|MadSci Network: Chemistry|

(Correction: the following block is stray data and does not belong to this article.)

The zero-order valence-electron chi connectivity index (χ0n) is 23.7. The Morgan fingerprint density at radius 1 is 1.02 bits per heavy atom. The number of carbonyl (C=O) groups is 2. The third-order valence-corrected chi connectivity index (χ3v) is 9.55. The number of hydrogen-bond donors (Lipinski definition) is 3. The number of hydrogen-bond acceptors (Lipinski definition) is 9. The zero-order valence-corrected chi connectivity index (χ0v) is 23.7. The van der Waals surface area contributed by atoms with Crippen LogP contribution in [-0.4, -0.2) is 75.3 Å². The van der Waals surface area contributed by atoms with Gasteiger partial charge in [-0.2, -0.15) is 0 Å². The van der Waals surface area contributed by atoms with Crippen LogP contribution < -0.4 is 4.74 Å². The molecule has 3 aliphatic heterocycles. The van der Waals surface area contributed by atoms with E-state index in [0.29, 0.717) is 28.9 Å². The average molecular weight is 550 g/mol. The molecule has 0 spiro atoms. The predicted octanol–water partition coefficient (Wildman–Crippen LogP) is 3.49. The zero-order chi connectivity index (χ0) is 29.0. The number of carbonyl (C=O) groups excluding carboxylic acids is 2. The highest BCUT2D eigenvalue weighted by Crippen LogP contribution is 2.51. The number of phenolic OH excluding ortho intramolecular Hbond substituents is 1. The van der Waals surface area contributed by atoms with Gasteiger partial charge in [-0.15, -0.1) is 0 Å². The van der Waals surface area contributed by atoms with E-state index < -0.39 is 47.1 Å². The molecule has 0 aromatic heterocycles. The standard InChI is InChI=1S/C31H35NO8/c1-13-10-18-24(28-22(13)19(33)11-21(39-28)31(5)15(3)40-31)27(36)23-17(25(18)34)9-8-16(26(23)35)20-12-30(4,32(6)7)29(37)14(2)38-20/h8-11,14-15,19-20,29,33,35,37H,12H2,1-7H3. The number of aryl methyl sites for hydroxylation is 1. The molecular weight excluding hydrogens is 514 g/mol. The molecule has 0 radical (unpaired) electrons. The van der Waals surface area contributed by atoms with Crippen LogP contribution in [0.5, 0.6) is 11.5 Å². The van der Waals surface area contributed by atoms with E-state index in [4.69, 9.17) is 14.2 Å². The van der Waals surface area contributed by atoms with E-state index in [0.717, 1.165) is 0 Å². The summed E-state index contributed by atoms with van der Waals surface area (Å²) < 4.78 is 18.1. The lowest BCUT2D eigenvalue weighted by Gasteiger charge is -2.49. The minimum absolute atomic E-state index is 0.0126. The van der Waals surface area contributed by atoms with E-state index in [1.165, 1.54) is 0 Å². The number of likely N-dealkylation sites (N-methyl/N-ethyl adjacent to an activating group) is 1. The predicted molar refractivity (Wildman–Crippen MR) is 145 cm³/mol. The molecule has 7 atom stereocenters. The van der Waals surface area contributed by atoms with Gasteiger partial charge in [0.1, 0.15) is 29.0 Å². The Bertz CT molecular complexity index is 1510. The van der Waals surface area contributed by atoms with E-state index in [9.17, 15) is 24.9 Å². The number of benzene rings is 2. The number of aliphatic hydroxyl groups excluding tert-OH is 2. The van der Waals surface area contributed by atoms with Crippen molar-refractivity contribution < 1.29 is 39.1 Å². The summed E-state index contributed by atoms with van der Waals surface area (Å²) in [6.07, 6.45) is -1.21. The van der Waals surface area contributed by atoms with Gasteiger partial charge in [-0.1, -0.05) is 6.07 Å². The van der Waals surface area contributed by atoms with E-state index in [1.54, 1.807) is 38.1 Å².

Melinda, the quantity "electronegativity" is a general value which incorporates both an atom's ability to gain an electron (termed electron affinity) and to lose an electron (ionization potential). Electronegativities are values which give a general indication of the type of bonding an atom undergoes... for example, a high electronegativity indicates a strong ability to accept an electron (fluorine atoms, for example), while a low electronegativity indicates a low tendency to accept an electron (typically these are electron donors, such as sodium)...then high and low electronegativities are indicative of forming ionic bonds, since one material donates an electron and another accepts it (versus covalent bonding, where the electrons are shared). Noble gases cannot accept an electron, as they become unstable and re- eject it immediately. Also, noble gases cannot donate an electron without a large energy expenditure. While Xe is stable, it can form a stable molecule of XeF2 (very weak bonding, maybe not even covalent or ionic, but a strong Van Der waals interaction), but it takes an energy input to create it. As such, there is no tendency for it to donate or accept an electron spontaneously. Probably, this is why electronegativities for Noble gases are not generally reported (they are not zero, but undefined) See also any general chem textbook, and the CRC Handbook. Please feel free to email me if you have further questions: firstname.lastname@example.org Best Regards, Mike Dan Berger adds: Covalent bonds are strengthened by electronegativity difference, for reasons I won't go into here. For example, an O-H bond (electronegativity difference is about 1.5 Pauling units) is stronger than a C-H bond (electronegativity difference less than 0.5 Pauling units). Therefore one of the inputs for calculating the electronegativity of an element X is the strength of the X-X bond versus the strength of the X-F bond (F is fluorine, with electronegativity defined as 4.0). Noble gases don't form bonds to themselves, and so again their electronegativities are not defined.
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